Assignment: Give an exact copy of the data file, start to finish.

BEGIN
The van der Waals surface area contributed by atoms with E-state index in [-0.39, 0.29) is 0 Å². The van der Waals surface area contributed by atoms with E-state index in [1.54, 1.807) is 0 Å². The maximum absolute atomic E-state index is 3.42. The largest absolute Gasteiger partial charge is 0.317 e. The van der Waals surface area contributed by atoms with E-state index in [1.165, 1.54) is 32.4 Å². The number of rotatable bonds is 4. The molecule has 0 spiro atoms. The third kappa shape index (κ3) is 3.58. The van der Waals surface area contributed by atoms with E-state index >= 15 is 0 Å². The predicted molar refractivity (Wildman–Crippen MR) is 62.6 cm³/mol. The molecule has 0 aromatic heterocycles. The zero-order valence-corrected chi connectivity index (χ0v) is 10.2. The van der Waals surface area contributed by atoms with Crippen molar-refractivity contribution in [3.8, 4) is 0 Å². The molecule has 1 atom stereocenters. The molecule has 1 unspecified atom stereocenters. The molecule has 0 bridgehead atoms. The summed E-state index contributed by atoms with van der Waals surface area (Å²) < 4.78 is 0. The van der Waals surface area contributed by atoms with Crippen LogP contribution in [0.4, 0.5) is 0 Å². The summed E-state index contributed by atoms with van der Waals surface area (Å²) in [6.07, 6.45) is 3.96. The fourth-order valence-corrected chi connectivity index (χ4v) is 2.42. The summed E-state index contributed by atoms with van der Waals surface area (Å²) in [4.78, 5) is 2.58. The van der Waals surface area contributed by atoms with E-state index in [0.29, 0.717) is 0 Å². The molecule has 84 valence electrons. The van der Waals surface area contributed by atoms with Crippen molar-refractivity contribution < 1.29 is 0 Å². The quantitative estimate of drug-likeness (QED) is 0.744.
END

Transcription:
The van der Waals surface area contributed by atoms with E-state index in [-0.39, 0.29) is 0 Å². The van der Waals surface area contributed by atoms with E-state index in [1.54, 1.807) is 0 Å². The maximum absolute atomic E-state index is 3.42. The largest absolute Gasteiger partial charge is 0.317 e. The van der Waals surface area contributed by atoms with E-state index in [1.165, 1.54) is 32.4 Å². The number of rotatable bonds is 4. The molecule has 0 spiro atoms. The third kappa shape index (κ3) is 3.58. The van der Waals surface area contributed by atoms with E-state index >= 15 is 0 Å². The predicted molar refractivity (Wildman–Crippen MR) is 62.6 cm³/mol. The molecule has 0 aromatic heterocycles. The zero-order valence-corrected chi connectivity index (χ0v) is 10.2. The van der Waals surface area contributed by atoms with Crippen molar-refractivity contribution in [3.8, 4) is 0 Å². The molecule has 1 atom stereocenters. The molecule has 1 unspecified atom stereocenters. The molecule has 0 bridgehead atoms. The summed E-state index contributed by atoms with van der Waals surface area (Å²) < 4.78 is 0. The van der Waals surface area contributed by atoms with Crippen LogP contribution in [0.4, 0.5) is 0 Å². The summed E-state index contributed by atoms with van der Waals surface area (Å²) in [6.07, 6.45) is 3.96. The fourth-order valence-corrected chi connectivity index (χ4v) is 2.42. The summed E-state index contributed by atoms with van der Waals surface area (Å²) in [4.78, 5) is 2.58. The van der Waals surface area contributed by atoms with E-state index in [0.29, 0.717) is 0 Å². The molecule has 84 valence electrons. The van der Waals surface area contributed by atoms with Crippen molar-refractivity contribution < 1.29 is 0 Å². The quantitative estimate of drug-likeness (QED) is 0.744.